Stress tests are not exactly new; they’ve been popular, particularly in the financial industry, since the early 1990s.
Back then, they were in-house exercises, but that changed in a hurry during and after the global financial crisis in 2007/2008, when the public became very familiar with them, especially as governments around the world made them mandatory for banks with assets above a certain threshold.
Obviously, they were, and remain, computer exercises, which seek to establish whether a bank is sufficiently liquid to weather a wide range of scenarios, none of them good.
- What happens if oil prices double?
- What happens if there is an unfavorable movement in certain currency exchange rates?
- What happens if GDP, globally or in a given geography, tumbles by a third?
- What happens if interest rates go up by 2%?
- What happens if there is a sharp rise in unemployment?
In global supply web management, a stress test, if one existed and were to be run by a shipper, might instead ask questions like,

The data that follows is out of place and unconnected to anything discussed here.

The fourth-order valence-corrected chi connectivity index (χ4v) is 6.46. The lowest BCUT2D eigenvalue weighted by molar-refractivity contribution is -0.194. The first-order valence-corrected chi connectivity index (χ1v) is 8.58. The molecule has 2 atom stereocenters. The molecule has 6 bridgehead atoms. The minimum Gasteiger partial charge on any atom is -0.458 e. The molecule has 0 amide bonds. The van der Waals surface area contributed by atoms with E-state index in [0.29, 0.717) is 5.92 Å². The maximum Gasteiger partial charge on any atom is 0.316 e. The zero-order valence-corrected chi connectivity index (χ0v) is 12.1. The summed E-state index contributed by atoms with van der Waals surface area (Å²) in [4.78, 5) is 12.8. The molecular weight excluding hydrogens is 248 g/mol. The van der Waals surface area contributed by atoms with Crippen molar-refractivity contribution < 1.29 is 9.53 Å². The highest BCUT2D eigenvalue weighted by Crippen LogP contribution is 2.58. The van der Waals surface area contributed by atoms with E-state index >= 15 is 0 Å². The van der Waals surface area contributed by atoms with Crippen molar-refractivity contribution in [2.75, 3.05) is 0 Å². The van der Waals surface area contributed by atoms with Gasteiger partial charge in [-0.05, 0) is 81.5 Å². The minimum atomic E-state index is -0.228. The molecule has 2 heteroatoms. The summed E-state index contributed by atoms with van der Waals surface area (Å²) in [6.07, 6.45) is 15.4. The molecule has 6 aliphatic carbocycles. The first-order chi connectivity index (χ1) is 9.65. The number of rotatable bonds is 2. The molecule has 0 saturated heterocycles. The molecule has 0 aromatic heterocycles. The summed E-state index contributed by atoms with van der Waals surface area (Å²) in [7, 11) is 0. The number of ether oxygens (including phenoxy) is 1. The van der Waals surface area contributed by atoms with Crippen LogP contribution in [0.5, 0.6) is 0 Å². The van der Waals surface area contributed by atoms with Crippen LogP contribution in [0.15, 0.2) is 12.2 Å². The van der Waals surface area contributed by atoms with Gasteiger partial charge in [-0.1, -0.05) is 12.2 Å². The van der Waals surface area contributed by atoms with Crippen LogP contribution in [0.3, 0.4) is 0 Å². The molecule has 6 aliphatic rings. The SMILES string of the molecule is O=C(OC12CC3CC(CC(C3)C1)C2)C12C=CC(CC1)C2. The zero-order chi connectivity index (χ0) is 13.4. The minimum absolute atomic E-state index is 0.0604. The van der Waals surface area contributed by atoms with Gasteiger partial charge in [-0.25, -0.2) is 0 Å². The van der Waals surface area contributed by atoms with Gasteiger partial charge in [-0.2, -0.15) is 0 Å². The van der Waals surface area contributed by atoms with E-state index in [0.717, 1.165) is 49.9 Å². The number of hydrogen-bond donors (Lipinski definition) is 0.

- What happens if there is a global pandemic that lasts 2 years?
- What happens if (consequently) demand patterns shift in major import markets?
- What happens if shipping capacity dries up?
- What happens if air freight uplift disappears because passenger travel grinds to a halt?
- What happens if the Suez Canal is blocked for a week?
- What happens if Chinese ports close, or their productivity diminishes by 70%?
- What happens if destination ports are overwhelmed by the demand shifts?
- What happens if freight rates increase 5-fold? 10-fold?
- What happens if there is a global semi-conductor supply crisis?
- What happens if steel prices go through the roof?
- What happens if carriers, in an effort to get empty equipment back to Asia, stop accepting export bookings?
Well, unlike the banking sector, we now know what happens, because as supply web professionals, we are living it. Not as a computer exercise, but IRL, as they say.
And we are not living a given one of those scenarios either. No, some evil person in the stress test control center got the brilliant idea of pressing all the scenario buttons at the same time!
The Joker himself couldn’t have topped this, and while some of the scenarios are of course connected (and you might therefore solve several of them if you address the main issue), others defy solution in the short and medium term.